Deformation processing of PMMA into high‐strength fibers

C. A. Buckley, E. P. Lautenschlager, J. L. Gilbert

Research output: Contribution to journalArticlepeer-review

23 Scopus citations


Poly(methyl methacrylate) was drawn into fibers by melt extrusion followed immediately by a transient temperature drawing process. By varying five processing variables, fibers ranging from 0.635 mm to 25 μm in diameter were produced. Heat‐induced relaxation of the aligned structure was used to determine the draw ratio of the resultant fibers and therefore the degree of polymer chain alignment imposed by the deformation process. The resulting changes in length and diameter were measured and it was found that draw ratios of 5–20 had been achieved under the varying processing conditions. It was also observed that fiber diameter immediately after drawing is a good predictor of the degree of orientation present in the fiber irrespective of the processing conditions. To test the effect molecular orientation has on material properties, fibers with varying degrees of orientation were tested in tension. As expected, increasing alignment resulted in increasing tensile strength. The maximum observed true ultimate tensile strength was 225 ± 53 MPa and was seen in fibers with a draw ratio equal to 18.7 ± 4.5. Fibers with a lower degree of alignment, while not as strong in tension, exhibited significantly increased ductility. True strains of as high as 25% were observed.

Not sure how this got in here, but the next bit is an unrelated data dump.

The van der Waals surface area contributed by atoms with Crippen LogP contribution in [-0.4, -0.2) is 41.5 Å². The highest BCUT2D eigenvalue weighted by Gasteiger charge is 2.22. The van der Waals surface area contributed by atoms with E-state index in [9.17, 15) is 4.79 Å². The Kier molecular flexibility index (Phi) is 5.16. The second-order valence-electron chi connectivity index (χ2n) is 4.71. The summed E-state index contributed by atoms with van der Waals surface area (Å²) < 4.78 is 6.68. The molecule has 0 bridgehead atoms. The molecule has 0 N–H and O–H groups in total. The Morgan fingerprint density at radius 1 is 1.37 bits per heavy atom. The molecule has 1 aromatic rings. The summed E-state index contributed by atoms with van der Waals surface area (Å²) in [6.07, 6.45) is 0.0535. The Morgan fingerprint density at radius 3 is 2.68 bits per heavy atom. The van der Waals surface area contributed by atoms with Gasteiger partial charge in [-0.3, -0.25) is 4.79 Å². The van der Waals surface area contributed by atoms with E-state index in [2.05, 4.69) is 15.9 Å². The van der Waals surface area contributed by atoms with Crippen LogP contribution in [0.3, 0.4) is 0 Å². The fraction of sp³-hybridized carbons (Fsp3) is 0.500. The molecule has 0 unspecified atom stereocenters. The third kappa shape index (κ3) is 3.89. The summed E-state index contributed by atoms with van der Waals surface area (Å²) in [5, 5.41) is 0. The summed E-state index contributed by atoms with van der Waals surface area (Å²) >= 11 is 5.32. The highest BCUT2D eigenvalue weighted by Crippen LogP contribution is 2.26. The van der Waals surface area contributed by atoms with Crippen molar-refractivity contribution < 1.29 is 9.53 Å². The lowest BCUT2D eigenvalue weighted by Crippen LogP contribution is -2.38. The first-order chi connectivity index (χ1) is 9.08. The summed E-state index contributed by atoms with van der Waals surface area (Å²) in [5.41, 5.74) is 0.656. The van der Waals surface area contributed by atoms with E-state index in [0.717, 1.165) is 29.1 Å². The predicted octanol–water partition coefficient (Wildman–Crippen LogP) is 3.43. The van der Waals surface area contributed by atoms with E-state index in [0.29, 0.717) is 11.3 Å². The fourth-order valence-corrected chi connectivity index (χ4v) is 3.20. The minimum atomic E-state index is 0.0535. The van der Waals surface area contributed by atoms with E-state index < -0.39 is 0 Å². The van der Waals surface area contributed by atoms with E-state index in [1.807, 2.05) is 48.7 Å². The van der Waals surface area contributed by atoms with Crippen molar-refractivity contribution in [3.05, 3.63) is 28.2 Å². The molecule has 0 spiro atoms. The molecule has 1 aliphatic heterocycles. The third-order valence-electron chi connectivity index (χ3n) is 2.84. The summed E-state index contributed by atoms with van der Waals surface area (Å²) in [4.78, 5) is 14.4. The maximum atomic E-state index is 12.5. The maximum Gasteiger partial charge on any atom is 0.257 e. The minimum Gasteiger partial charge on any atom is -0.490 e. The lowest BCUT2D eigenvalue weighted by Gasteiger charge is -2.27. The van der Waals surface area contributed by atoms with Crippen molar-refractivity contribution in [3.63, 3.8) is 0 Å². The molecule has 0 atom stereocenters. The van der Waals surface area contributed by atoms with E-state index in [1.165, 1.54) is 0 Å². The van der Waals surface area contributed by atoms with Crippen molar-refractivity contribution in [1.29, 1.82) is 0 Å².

Original languageEnglish (US)
Pages (from-to)1321-1330
Number of pages10
JournalJournal of Applied Polymer Science
Issue number8
StatePublished - Mar 15 1992

ASJC Scopus subject areas

  • Chemistry(all)
  • Surfaces, Coatings and Films
  • Polymers and Plastics
  • Materials Chemistry

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